How to Prevent Data Breaches in Organizations?

Enterprise Security Magazine | Monday, July 05, 2021

A data breach is something everyone must be able to identify in any organization. However, a few wrong decisions made by one or two people can quickly increase into a destructive breach. The result is a loss of revenue and the customers' trust.

FREMONT, CA: There isn't an industry safe from data breaches. From banks and credit organizations to hotel and restaurant chains, academic institutions, and more, hundreds of millions of individuals have had their personal information stolen—all via the companies with whom they do business. Companies should protect consumer data because transparent companies lose less money, and consumer information is safe from predators.

The consumers need to take it upon themselves to use the available tools designed to protect them. The corporations also need to step up to the plate for a long time to ensure that they are doing what they need to protect themselves and their customers more importantly. Businesses cannot idly stand by as they provide a gateway to these criminal acts.

Fraudsters do not approach account access in a siloed manner. They take advantage of the growing channels and devices that pose new entry points for perpetrators. Organizations also need to understand that new and repeat career criminals attempt to steal from institutions every day. If they find a channel weakness, they will continue to go back to that channel and then pivot to another when that first channel doesn't work. Top 10 Vulnerability Management Consulting/Service Companies in UK - 2020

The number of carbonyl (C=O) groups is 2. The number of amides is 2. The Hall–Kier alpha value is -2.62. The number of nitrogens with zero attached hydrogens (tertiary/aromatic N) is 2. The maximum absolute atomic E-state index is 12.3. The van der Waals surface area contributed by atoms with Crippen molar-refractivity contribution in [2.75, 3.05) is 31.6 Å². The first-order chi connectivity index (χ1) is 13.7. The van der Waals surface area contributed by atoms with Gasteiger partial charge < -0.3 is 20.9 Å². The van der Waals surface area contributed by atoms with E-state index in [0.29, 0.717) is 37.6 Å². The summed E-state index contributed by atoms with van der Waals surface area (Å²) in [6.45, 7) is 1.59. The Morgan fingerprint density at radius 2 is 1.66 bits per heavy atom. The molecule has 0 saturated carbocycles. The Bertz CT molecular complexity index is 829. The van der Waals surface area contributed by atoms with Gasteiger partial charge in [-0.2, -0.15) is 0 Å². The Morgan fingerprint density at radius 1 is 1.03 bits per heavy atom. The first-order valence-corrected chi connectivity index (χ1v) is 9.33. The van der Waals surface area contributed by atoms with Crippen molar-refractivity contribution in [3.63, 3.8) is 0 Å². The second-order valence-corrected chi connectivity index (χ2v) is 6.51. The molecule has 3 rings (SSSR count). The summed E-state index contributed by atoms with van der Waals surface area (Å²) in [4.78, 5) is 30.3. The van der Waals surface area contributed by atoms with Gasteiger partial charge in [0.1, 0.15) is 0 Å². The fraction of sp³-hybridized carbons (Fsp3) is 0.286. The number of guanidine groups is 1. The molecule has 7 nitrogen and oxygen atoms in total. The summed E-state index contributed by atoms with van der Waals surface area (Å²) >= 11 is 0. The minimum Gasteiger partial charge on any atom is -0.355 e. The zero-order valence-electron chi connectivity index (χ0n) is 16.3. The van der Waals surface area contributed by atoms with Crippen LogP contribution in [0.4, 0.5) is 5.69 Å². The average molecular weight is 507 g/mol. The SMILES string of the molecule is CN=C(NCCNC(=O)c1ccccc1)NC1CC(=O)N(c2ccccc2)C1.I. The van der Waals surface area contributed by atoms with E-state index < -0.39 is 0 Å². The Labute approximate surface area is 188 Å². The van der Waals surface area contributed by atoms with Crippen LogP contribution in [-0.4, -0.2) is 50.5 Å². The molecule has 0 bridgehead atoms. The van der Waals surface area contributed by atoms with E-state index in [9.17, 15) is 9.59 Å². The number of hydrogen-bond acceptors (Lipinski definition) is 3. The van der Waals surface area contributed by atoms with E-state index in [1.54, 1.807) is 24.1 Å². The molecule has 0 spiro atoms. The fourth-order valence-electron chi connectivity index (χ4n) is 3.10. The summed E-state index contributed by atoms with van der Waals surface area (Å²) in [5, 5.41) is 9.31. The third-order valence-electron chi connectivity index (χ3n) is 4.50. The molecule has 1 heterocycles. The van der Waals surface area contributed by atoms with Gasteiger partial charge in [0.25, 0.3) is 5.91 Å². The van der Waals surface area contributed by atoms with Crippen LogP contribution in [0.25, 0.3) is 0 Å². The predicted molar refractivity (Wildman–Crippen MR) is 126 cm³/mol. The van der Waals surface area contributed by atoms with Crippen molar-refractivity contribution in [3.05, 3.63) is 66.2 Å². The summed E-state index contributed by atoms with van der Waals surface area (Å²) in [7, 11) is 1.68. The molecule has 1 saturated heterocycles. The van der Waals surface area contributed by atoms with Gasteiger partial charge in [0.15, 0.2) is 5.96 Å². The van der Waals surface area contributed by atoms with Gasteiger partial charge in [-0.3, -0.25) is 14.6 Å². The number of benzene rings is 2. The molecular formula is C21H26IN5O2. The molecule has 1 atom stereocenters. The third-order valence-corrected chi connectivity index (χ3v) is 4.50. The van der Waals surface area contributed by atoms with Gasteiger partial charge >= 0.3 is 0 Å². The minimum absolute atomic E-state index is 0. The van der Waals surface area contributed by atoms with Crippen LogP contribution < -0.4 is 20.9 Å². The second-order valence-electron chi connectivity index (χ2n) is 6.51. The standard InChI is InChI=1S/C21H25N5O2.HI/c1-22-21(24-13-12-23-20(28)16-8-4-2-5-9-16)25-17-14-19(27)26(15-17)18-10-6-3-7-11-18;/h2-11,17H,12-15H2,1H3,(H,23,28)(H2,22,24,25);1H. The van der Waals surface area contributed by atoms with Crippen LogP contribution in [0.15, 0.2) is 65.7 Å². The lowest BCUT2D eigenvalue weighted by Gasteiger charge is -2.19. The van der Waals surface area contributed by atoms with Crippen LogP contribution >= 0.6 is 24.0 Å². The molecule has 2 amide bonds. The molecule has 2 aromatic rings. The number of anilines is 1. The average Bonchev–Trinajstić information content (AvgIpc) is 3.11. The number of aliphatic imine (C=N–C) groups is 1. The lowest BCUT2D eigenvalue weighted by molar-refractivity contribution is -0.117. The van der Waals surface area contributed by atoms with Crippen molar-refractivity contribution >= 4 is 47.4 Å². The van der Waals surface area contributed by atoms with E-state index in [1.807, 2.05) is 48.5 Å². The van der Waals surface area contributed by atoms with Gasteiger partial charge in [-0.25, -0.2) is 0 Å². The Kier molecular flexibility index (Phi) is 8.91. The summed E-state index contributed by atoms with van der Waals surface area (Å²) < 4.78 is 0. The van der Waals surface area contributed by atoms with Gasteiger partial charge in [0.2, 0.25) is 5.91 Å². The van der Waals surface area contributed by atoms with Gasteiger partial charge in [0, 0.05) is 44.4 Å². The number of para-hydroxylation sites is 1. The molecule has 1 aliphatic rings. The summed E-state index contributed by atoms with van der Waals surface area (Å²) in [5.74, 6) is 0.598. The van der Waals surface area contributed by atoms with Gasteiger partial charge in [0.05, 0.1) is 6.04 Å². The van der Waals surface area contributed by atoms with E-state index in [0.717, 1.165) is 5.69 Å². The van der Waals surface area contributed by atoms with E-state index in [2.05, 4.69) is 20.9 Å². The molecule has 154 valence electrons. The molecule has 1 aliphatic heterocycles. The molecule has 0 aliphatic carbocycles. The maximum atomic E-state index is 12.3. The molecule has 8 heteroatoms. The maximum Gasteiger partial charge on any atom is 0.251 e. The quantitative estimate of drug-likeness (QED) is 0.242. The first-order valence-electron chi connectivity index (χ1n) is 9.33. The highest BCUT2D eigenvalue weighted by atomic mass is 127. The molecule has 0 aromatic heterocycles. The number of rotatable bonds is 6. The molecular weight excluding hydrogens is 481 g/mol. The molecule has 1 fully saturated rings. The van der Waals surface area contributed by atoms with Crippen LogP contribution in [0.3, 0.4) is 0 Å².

To truly combat fraud, businesses need to have a cross-channel security approach that stops fraudsters wherever and however they attack. It means investing in the right tools to protect them and making sure that these technologies are capable of fraud detection, fraud prevention, as well as authentication. Taking a multi-authentication approach is critical. Proven technologies like voice biometrics, behavioral biometrics, device prints, face prints, and technologies that can detect social engineering are crucial to identifying and stopping this fraud.

So, the organizations, instead of worrying about how to avoid blame for a data breach, it’s far better to reduce the chances that an incident will occur in the first place.

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